Natural disasters are highly stressful events which take a heavy toll not only on their victims, but also on the physicians who experience the impact through their patients and suffer vicarious traumatization and burnout. The once in a life-time impact of Hurricane Harvey on new trainees was explored in this cross-sectional survey. Results showed a significant association between volunteerism and a greater sense of personal achievement. Personal achievement was strongly associated with resilience, which in turn was protective against psychological distress. While it is not possible to infer causality in this study; that is, whether the associations were because more resilient and less burnt-out trainees volunteered, or because volunteering increased resilience and reduced burnout, this study suggests that structured volunteer opportunities during critical disaster management and beyond should be explored. These may be offered not just in Graduate Medical Education programs targeting resident burnout, but also in wellness programs for attending physicians and other medical staff.
This study was carried out in accordance with the recommendations of IRB, Houston Methodist Hospital. The protocol was approved by the IRB committee. All subjects gave informed consent in accordance with the Declaration of Helsinki.
CY and SP conceptualized and implemented the project, and authored the paper. GR contributed to the conceptualization, project implementation, and writing of the paper. DK, TB, DM, ST, and TB contributed to the implementation of the project.
Conflict of Interest Statement
The authors declare that the research was conducted in the absence of any commercial or financial relationships that could be construed as a potential conflict of interest.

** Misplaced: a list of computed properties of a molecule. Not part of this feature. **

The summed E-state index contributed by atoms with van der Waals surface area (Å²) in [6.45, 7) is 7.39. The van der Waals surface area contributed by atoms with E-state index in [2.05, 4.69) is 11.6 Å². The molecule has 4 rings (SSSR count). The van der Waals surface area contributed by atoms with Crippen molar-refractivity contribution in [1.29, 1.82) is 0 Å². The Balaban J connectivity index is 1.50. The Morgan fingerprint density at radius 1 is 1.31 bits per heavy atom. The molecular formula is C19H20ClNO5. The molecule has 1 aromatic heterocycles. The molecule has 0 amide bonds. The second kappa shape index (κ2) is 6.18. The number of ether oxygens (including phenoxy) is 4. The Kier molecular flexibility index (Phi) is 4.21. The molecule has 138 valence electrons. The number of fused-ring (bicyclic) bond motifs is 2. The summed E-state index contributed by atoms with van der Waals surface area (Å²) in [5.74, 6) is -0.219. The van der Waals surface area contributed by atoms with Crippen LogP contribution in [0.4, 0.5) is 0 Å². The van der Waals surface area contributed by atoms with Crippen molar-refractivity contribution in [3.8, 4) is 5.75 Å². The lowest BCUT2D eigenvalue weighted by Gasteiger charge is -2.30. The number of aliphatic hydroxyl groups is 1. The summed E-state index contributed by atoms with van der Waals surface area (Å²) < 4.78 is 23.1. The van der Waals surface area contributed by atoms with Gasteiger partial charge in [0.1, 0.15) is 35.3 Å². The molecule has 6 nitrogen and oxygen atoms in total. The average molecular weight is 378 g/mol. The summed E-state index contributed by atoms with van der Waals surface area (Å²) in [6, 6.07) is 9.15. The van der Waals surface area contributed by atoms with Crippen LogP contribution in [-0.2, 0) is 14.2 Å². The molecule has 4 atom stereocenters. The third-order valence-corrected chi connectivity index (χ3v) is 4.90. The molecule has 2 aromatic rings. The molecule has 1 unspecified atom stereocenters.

This work has been accepted as a poster presentation for the 2018 ACGME Annual Education Conference and the 2018 American Academy of Neurology Annual Meeting.
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Keywords: disaster, trainees, burnout, volunteers, hurricane harvey
Citation: Yeo CJJ, Román GC, Kusnerik D, Burt T, Mersinger D, Thomas S, Boone T and Powell SZ (2018) Trainee Responses to Hurricane Harvey: Correlating Volunteerism With Burnout. Front. Public Health 6:224. doi: 10.3389/fpubh.2018.00224
Received: 29 March 2018; Accepted: 24 July 2018;
Published: 28 August 2018.
Edited by:Heather Honoré Goltz, University of Houston–Downtown, United States
Reviewed by:Timothy Lynn Taylor, Retired, United States
Alexjandro C. Daviano, Department of Pediatrics, Baylor College of Medicine, United States
Copyright © 2018 Yeo, Román, Kusnerik, Burt, Mersinger, Thomas, Boone and Powell. This is an open-access article distributed under the terms of the Creative Commons Attribution License (CC BY). The use, distribution or reproduction in other forums is permitted, provided the original author(s) and the copyright owner(s) are credited and that the original publication in this journal is cited, in accordance with accepted academic practice. No use, distribution or reproduction is permitted which does not comply with these terms.
*Correspondence: Crystal Jing Jing Yeo, firstname.lastname@example.org